Background: Vitamin D deficiency may play a key role in the development of impaired glucose tolerance, type 2 diabetes mellitus (T2DM), and metabolic syndrome. Several studies have shown that Vitamin D has an antioxidant property. We aimed to investigate 25-hydroxy Vitamin D (25[OH]D) levels in patients with T2DM and in nondiabetic healthy controls and to ascertain the impact of 25(OH)D levels on glycemic control and oxidative stress in T2DM patients.
Materials and methods: Thirty male patients with T2DM and twenty age- and socioeconomic status-matched male healthy controls were included in the study. Fasting and postprandial blood sugar and glycated hemoglobin (HbA1c) were measured. Enzyme activity of superoxide dismutase (SOD) and glutathione peroxidase (GPx) was determined by spectrophotometric assay, and serum levels of 25(OH)D were measured using radioimmunoassay.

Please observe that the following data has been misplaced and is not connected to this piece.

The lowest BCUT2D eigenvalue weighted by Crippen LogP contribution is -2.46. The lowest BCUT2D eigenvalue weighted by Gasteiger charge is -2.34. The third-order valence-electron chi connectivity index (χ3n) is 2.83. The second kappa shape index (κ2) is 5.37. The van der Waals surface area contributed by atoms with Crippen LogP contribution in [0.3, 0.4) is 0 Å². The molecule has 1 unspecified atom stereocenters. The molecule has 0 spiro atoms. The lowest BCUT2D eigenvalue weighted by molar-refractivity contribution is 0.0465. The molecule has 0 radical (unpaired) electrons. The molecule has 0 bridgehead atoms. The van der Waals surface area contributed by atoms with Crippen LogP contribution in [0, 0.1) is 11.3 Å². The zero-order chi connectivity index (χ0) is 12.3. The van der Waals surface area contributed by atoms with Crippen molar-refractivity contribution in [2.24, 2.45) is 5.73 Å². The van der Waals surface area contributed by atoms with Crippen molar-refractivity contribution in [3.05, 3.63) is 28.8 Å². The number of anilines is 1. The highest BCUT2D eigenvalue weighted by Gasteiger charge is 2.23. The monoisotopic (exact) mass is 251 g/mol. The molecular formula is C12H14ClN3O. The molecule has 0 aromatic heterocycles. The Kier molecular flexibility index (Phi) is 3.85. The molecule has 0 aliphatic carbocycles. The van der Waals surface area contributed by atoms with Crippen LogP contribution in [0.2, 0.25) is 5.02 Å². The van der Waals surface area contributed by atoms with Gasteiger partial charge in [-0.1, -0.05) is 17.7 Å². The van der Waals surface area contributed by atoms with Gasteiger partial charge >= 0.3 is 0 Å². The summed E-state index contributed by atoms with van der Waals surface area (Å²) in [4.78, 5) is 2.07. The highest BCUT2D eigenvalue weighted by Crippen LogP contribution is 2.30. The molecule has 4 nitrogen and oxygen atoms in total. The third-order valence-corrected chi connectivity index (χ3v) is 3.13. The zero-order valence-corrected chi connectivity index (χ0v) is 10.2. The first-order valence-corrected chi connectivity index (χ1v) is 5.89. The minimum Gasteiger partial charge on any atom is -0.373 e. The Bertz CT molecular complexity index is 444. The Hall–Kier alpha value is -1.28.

Results: Serum Vitamin D levels were significantly lower in patients with T2DM than healthy controls (P = 0.015). There was a significantly lower GPx activity in patients with T2DM than controls (P = 0.048), but the difference in SOD activity did not reach statistical significance. There was a significant negative correlation between serum Vitamin D levels and HbA1c (P = 0.016), but no statistical correlation was shown between serum Vitamin D levels and GPx and SOD.
Conclusion: We conclude that low level of Vitamin D might play a significant role in T2DM pathogenesis. Hence, Vitamin D supplementation may improve glycemic control and oxidative stress in T2DM.
Keywords: Glycemic control; Vitamin D; oxidative stress; type 2 diabetes mellitus.